Late Thursday night, JPMorgan Chase confirmed that it has acquired the deposits (bank accounts), assets, and “certain liabilities” of Washington Mutual. The acquisition has created the largest depository institution in the United States, with over $900 billion in bank accounts alone.
WaMu branches will become Chase branches as the acquisition progresses over the next two years.
Those who have bank accounts at Washington Mutual will not have any problems accessing their funds through the same means they do so currently. There is no run on cash; all money in savings accounts will be available. In fact, even deposits above the FDIC limits will most likely be available, because the FDIC wasn’t involved in this transaction at all. (Clarification: the Office of Thrift Supervision closed WaMu, handed the assets to FDIC, and FDIC brokered the auction of the assets.)
As a bonus, Chase customers and Washington Mutual customers will be able to share each other’s ATMs without fees.
There is no need to panic or pull money out of these accounts unless you don’t want to become a customer of Chase. It is possible, however, that Chase will lower Washington Mutual’s attractive interest rate offering of 4.0% APY, but nothing has been announced about this particular matter.
Here are relevant excerpts from the Chase press release:
New York, Sept. 25, 2008 – JPMorgan Chase & Co. (NYSE: JPM) tonight announced it has acquired all deposits, assets and certain liabilities of Washington Mutual’s banking operations from the Federal Deposit Insurance Corporation (FDIC), effective immediately. Excluded from the transaction are the senior unsecured debt, subordinated debt, and preferred stock of Washington Mutual’s banks. JPMorgan Chase will not be acquiring any assets or liabilities of the banks’ parent holding company (WM) or the holding company’s non-bank subsidiaries. As part of this transaction, JPMorgan Chase will make a payment of approximately $1.9 billion to the FDIC.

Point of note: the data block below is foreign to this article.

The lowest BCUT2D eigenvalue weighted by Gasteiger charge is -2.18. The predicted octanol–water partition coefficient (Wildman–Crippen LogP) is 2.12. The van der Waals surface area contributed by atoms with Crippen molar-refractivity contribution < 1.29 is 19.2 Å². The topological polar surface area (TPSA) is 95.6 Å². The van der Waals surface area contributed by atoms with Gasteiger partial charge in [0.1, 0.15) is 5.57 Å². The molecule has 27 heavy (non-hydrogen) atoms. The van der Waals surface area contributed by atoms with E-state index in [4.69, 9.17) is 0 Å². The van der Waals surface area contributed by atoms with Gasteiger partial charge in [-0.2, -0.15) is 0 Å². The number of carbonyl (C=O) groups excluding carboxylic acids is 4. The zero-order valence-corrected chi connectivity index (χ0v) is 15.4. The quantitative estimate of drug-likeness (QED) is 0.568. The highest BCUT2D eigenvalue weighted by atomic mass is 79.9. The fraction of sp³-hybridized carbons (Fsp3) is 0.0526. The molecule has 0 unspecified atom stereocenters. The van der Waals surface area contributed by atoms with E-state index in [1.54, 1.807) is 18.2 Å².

The acquisition expands Chase’s consumer branch network into the attractive states of California, Florida and Washington State and creates the nation’s second-largest branch network – with locations reaching 42% of the U.S. population. The combined 5,400 branches in 23 states will also serve as an excellent base to extend the reach of the business banking, commercial banking, credit card, consumer lending and wealth management businesses. The acquisition also extends Chase’s retail branch network to additional states, including Georgia, Idaho, Nevada and Oregon…
Customers of both companies may continue banking as usual, and feel confident that their deposits are secure, now backed by the strength and security of JPMorgan Chase. Employees and vendors should continue to operate business as usual.
Chase expects to convert Washington Mutual’s consumer banking, home lending and credit card businesses to the Chase brand and technology platforms over the next two years. Chase and Washington Mutual customers should be able to access the combined network of 14,000 ATMs without fees in the coming months.
Updated January 25, 2011 and originally published September 26, 2008. If you enjoyed this article, subscribe to the RSS feed or receive daily emails. Follow @ConsumerismComm on Twitter and visit our Facebook page for more updates.